One of the more intriguing aspects of the new patentability trials of the America Invents Act (AIA) is their potential interplay with legacy post grant proceedings such as patent reissue, ex parte and inter partes patent reexamination. In formulating the rules to implement the new AIA proceedings, namely, Inter Partes Review (IPR), Post Grant Review (PGR) and the Covered Business Method (CBM) review, the USPTO did not specifically define how conflicting proceedings would be processed. For example, the first half of 35 U.S.C. § 325(d) explains that the Board may provide for the ”stay, transfer, consolidation, or termination” of either of the conflicting proceedings. Exactly how those determinations would be made was explained as a “case-by-case basis.”
The first PTAB proceeding to examine such issues is IPR 2013-00033. In this proceeding, CBS Interactive petitioned for IPR of patent 7,155,241, assigned to Helferich Patent Licensing. The petition challenged several of the patent’s dependent claims. Concurrently, an inter partes patent reexamination (95/001,864) is also pending, challenging all the of independent claims in the patent. The IPR and reexamination did not challenge any of the same claims, but the same real party in interest asserted some of the same grounds of unpatentability with respect to the same prior art. In examining the potential conflict between the proceedings, the PTAB opted to stay the reexamination proceeding pending termination/completion of the Review, explaining:
The Board will not ordinarily stay a reexamination because, in absence of good cause, reexaminations are conducted with special dispatch. Conducting the reexamination concurrently with the instant proceeding, however, would duplicate efforts within the Office and could potentially result in inconsistencies between the proceedings. Notably, since all of the challenged claims are depended from the reexamination claims directly or indirectly, the Patent Owner could amend the independent claims or other claims in the reexamination which in turn could change the scope of the challenged claims while the Board is conducting its review. Further, the patentability of all of the independent claims would be determined in both the instant proceeding and the reexamination based on the same grounds of unpatentability.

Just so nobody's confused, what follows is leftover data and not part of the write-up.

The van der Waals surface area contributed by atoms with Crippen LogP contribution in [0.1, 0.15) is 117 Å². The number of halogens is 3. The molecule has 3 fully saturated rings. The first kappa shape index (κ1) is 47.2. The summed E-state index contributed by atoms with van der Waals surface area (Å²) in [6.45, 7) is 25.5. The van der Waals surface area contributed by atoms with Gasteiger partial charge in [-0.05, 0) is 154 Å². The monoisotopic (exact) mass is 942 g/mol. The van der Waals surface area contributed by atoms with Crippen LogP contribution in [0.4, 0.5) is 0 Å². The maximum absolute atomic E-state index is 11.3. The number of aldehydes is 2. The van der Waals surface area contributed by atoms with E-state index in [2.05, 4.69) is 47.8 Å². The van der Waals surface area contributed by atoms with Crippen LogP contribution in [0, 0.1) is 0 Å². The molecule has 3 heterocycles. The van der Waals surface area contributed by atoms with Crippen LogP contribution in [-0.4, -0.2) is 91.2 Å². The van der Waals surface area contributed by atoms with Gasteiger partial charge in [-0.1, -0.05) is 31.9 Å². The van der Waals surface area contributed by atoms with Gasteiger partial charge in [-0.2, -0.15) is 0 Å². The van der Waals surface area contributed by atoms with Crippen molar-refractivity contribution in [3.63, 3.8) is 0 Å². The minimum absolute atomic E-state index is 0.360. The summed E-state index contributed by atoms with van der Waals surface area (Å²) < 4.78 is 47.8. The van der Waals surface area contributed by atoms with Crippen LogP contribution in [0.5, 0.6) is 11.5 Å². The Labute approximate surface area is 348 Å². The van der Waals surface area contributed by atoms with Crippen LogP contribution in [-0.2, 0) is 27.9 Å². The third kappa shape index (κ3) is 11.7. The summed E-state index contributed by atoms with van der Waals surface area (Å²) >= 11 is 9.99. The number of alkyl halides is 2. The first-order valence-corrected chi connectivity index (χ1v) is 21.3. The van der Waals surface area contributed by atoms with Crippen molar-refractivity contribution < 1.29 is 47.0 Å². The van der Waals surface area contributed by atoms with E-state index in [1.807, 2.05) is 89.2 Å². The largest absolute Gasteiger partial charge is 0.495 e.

In addition, the Board is required to determine whether to institute an inter partes review within 3 months after receiving a preliminary response from the Patent Owner, or the date on which such a response is due (i.e., January 29, 2013). See 35 U.S.C. § 314(b), as amended by the America Invents Act (AIA). The final determination of any review instituted will normally be issued no later than 1 year from institution. See 35 U.S.C. § 316(a)(11), as amended by AIA, and 37 C.F.R. § 42.100(c). Any Board decision on whether to institute a review or final written decision with respect to the patentability of the challenged claims will likely simplify the issues in the reexamination.
As explained above, this case was especially unique due to the segregation of claims in each proceeding. Co-pending proceedings with the same claims and art should be relatively uncommon if the Board rejects those petitions that are directed to issues previously presented to the Office. In this regard, the second half of 35 U.S.C. § 325(d) provides:
In determining whether to institute or order a proceeding under this chapter, chapter 30, or chapter 31, the Director may take into account whether, and reject the petition or request because,the same or substantially the same prior art or arguments previously were presented to the Office.
As noted above, the CBS case was unique as being directed to different claims, otherwise, the petition for IPR would likely be denied pursuant to the the second half of 325(d).
The Board also noted, perhaps because such situations are not expected to be very commonplace, that the interruption of an ongoing patent reexamination will not be typical. Still, in those rare situations where a same real party in interest (challenger) is found in two conflicting post grant proceedings, even if the Board declines to stay the reexamination, the Patentee may be able to seek the same relief elsewhere within the Office.
For example, although unstated in the the Order, IPR is significantly faster than patent reexamination. Indeed, speed was a significant focus of the AIA’s re-invention of the previous inter partes reexamination proceeding. The speed consideration is important because, as here, where the petitioner in the IPR and reexamination are the same real party in interest, the estoppel of the faster IPR proceeding controls. So, win or lose, the co-pending reexamination would be terminated/vacated as a result of the IPR in a mere 12 months from institution. Assuming the Board did not stay the inter partes reexamination in this instance, the patent owner would have reasonable grounds to petition for suspension of the reexamination pending the relatively imminent estoppel result. MPEP 2684.04; Sony Computer Entertainment America Inc. v. Dudas 85 USPQ2d 1594 (E.D. VA 2006). Of course, this petition would not be decided by the Board, but instead, by the Office of Patent Legal Administration (OPLA) Clearly, once a co-pending IPR is ordered, a patent owner faced with fighting the same battle in reexamination, from a same requester, will seemingly be faced with an extraordinary circumstance consistent with 37 C.F.R. § 1.183. And, it would seem the USPTO has better use of their patent reexamination resources.
(Note: There is no petition option for a co-pending ex parte proceeding. This is because there is no such statutory authority to suspend an ex parte patent reexamination. Ethicon Inc., v. Quigg 849 F.2d 1422).